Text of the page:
The 2000s saw the massive proliferation of the Internet and personal computers in ordinary people’s homes around the world, and because of this, competition increased. WCG and ESWC began in 2000 and became annual events that set the tone for tournaments until the next decade.

In 2002, Major League Gaming (MLG) was created, one of the most successful eSports leagues. In 2006, they hosted the first television broadcast in North America, featuring a Halo 2 tournament. MLG, known for its Call of Duty tournaments, was acquired by Activision Blizzard in 2016.

At the same time, DreamHack began to grow, moving from LAN party status in Sweden to two major events held at the Elmia Exhibition Center in Jonkoping during the winter and summer. A few years later, DreamHack already held many tournaments under different names.

ESL was also founded in the 2000s, although the company had its roots in the 90s. The company went from holding local tournaments in Germany to events all over the world. In 2007, the company took it to the next level by reaching an agreement with Intel.

Cybersports also began to be promoted on television with broadcasts of the Championship Gaming Series (CGS) in 2007. The tournament featured teams named after different cities around the world. There were two seasons of the tournament, and in 2008 the player draft was held at the Playboy Mansion in Los Angeles.

Going Global

The following decade saw the biggest growth in cybersports. Twitch. tv was launched in 2011 and helped get many more viewers to tournaments. Previously, fans had to watch tournaments through in-game broadcasting tools. Twitch. tv, on the other hand, allowed viewers to go to the website and watch League of Legends and Dota 2 games, thus tripling the number of viewers.

Dota 2 was brought out in 2011 and managed to become one of the most well-liked games in eSports. The game’s tournament season follows a semi-open season system, with Valve managing the Dota Pro Circuit, handing out points at majors and minors. Teams with the most points will receive slots at The International. The event regularly breaks cybersports tournament prize pool records. For example, more than $34 million was raffled off at The International 2019.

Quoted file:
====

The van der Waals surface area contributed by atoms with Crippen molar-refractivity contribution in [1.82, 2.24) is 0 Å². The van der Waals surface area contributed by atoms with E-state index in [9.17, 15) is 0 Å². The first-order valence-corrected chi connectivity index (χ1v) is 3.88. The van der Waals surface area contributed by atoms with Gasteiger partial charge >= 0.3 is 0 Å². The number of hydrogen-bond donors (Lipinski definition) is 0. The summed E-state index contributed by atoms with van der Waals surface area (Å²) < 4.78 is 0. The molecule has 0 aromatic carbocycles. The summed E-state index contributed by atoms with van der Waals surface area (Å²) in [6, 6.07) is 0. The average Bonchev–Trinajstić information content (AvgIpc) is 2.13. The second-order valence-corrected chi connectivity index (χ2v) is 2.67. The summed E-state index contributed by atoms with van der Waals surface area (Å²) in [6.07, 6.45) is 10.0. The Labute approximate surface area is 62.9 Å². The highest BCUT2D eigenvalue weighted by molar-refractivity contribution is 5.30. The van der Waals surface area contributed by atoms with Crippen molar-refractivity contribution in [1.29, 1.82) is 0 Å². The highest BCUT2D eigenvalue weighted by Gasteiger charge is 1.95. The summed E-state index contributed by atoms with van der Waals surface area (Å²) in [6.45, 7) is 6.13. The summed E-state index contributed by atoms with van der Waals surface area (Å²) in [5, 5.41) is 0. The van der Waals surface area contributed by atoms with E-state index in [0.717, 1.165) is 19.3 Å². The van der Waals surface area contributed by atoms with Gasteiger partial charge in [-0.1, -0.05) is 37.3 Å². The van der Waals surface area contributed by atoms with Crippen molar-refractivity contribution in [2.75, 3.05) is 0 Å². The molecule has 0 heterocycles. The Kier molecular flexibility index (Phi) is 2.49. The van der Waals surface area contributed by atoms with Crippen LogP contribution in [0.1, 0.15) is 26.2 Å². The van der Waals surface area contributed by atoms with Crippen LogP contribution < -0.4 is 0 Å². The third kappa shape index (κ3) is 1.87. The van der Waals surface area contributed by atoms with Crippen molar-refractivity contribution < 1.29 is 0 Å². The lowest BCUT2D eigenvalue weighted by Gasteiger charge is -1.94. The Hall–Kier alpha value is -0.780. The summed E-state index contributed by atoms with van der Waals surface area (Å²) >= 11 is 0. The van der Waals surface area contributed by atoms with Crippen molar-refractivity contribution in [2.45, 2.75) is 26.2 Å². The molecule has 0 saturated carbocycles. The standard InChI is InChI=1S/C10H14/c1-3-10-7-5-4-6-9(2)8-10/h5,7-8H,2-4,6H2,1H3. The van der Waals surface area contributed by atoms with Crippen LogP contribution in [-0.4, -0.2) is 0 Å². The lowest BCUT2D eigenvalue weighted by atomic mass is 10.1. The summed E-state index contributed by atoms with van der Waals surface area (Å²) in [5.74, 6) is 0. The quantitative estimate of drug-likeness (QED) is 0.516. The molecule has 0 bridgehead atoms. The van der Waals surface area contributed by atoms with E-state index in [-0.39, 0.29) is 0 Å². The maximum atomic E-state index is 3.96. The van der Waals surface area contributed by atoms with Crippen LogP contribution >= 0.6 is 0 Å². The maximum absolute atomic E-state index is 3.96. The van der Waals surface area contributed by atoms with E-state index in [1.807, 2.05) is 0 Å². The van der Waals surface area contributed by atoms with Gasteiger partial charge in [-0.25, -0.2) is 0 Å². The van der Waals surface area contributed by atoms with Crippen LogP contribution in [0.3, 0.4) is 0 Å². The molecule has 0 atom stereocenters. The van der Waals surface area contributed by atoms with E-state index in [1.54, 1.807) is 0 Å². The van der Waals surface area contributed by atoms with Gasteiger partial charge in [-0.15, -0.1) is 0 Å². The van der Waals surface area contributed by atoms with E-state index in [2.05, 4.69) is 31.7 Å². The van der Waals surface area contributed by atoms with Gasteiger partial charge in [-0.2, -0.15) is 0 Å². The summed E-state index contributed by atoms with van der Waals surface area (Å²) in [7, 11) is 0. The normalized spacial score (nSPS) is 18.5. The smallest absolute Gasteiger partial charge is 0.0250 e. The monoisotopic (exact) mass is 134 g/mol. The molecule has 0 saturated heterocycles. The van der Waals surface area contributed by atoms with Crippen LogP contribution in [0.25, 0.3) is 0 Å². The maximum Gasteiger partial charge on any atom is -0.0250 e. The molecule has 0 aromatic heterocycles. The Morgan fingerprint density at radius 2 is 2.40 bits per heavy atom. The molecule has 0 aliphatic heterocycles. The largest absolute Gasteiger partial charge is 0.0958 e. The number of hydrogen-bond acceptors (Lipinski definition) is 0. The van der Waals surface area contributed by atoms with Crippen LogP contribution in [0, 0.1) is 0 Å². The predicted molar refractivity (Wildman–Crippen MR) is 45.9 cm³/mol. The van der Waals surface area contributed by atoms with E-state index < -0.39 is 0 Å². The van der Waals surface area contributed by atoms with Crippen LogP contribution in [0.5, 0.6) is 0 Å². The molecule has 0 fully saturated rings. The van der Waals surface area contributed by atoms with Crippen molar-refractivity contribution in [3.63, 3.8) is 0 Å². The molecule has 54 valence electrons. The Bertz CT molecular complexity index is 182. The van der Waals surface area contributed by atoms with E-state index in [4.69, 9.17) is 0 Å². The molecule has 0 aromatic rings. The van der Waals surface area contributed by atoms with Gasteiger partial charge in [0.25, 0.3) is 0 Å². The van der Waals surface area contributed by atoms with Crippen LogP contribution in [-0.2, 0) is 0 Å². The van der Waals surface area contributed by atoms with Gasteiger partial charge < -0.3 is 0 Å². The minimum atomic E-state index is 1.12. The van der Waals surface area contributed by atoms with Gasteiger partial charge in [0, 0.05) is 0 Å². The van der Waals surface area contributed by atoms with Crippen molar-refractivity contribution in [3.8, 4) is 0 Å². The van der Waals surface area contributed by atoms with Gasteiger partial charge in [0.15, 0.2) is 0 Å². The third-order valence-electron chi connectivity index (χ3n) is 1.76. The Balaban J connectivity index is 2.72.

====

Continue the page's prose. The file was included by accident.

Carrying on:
StarCraft 2, released in 2010, brought the franchise back to cybersports. Tournaments in this eSports discipline became widely known for the fact that representatives from South Korea outnumbered the rest of the world. Despite its great history, StarCraft is ultimately remembered as a discipline with a very busy schedule. StarCraft 2 tournaments still take place, but the game is not in the top positions like it used to be.

Counter-Strike: Global Offensive saw the world in 2012 and has become one of the greatest eSports games. After an “Arms Deal” update in 2013, CS: GO burst into cybersports. Valve has maintained an open scheme in which numerous third-party organizations hold tournaments throughout the year. Valve organizes two majors a year with a $1 million prize pool for each event, with these events being the pinnacle of the tournament calendar.

In the 2010s, the big business entered cybersports. DreamHack and ESL were bought out by Modern Times Group in 2015, and Amazon acquired Twitch in 2014. Over the past few years, businessmen have invested massively in cybersports organizations such as Fnatic, CLoud9, Envy, OpTic, Liquid, and NRG.

Future

The battle royale genre has become popular in recent years, and PUBG was the catalyst for the genre. Fortnite and then Apex Legends were released right after that. There are major cybersports tournaments for each of these games, and the streamers of these disciplines are the most popular in the world.

No one knows for sure what the future holds for cybersports. The rapid development of cybersports is accompanied by countless games and genres, while other games are losing popularity. Event viewing figures continue to rise, and an entire subculture is already emerging around the competitions.